This move involves taking advantage of a client’s whole life policy to buy a single or joint-and-survivor income annuity with other savings—but only if the client is healthy and has a substantial life-expectancy. The purchase premium of the annuity and the death benefit of the life policy are roughly equal, so that the client and his family are equally and simultaneously protected from mortality risk and longevity risk.
‘C’ stands for control
Antoine Orr’s clients are likely to be middle-class people who need to get out of debt and save before they invest. Perhaps lacking enough investable assets to attract asset-based advisers, or perhaps very conservative, they’re part of the vast market traditionally served by commission-based, insurance-driven advisers.
Orr is president of Plancorr Wealth Management in Nottingham, Maryland and West Palm Beach, Florida. He’s both an insurance agent and an IAR (Investment Advisor Representative), as well as author of the 2009 book, “Inside the Huddle,” and creator of the IVEST LLC marketing system.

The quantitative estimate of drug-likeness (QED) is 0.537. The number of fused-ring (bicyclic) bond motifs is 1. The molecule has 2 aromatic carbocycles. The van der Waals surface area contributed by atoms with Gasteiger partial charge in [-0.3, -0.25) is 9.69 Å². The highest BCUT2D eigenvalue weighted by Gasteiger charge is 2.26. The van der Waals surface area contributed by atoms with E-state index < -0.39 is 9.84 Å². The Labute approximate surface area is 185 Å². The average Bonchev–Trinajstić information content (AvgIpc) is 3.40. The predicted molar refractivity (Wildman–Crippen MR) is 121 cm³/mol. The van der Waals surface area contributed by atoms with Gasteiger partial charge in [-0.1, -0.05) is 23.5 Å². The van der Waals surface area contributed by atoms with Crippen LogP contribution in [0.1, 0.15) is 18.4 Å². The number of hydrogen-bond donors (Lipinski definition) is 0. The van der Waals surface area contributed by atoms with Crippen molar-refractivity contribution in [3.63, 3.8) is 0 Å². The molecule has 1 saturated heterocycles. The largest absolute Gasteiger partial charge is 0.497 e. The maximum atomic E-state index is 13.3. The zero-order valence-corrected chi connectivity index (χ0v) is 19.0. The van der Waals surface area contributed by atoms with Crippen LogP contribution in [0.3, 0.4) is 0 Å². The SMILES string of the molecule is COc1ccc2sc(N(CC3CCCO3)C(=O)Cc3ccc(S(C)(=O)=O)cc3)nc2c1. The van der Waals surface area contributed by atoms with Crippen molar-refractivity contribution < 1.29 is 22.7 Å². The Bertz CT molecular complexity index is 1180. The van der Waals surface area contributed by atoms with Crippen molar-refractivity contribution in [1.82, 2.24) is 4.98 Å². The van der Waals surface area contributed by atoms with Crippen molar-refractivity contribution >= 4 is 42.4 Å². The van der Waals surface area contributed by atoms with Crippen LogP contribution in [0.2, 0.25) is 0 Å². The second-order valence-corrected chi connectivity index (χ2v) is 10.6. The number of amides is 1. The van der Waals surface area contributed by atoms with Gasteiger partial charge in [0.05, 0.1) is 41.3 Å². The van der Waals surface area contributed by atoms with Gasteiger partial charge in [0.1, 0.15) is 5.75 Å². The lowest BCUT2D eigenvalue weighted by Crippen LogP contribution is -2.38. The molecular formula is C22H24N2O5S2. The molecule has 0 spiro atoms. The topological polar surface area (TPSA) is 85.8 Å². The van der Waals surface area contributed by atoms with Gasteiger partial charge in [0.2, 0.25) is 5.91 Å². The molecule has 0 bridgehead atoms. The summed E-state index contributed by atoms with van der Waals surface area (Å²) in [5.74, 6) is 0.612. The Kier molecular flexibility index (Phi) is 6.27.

“LLC” stands for Liquidity, Leverage and Control. “First, there’s liquidity. When you’re liquid, you can jump on any opportunity or need that arises without going into debt,” Orr told RIJ. “Second, we want to find out if you can borrow against an asset without interrupting its growth. The last issue is control: Do you control the outcome, the fees, the preservation of the asset, and taxes on the back end? Most people don’t have liquidity or leverage or control.”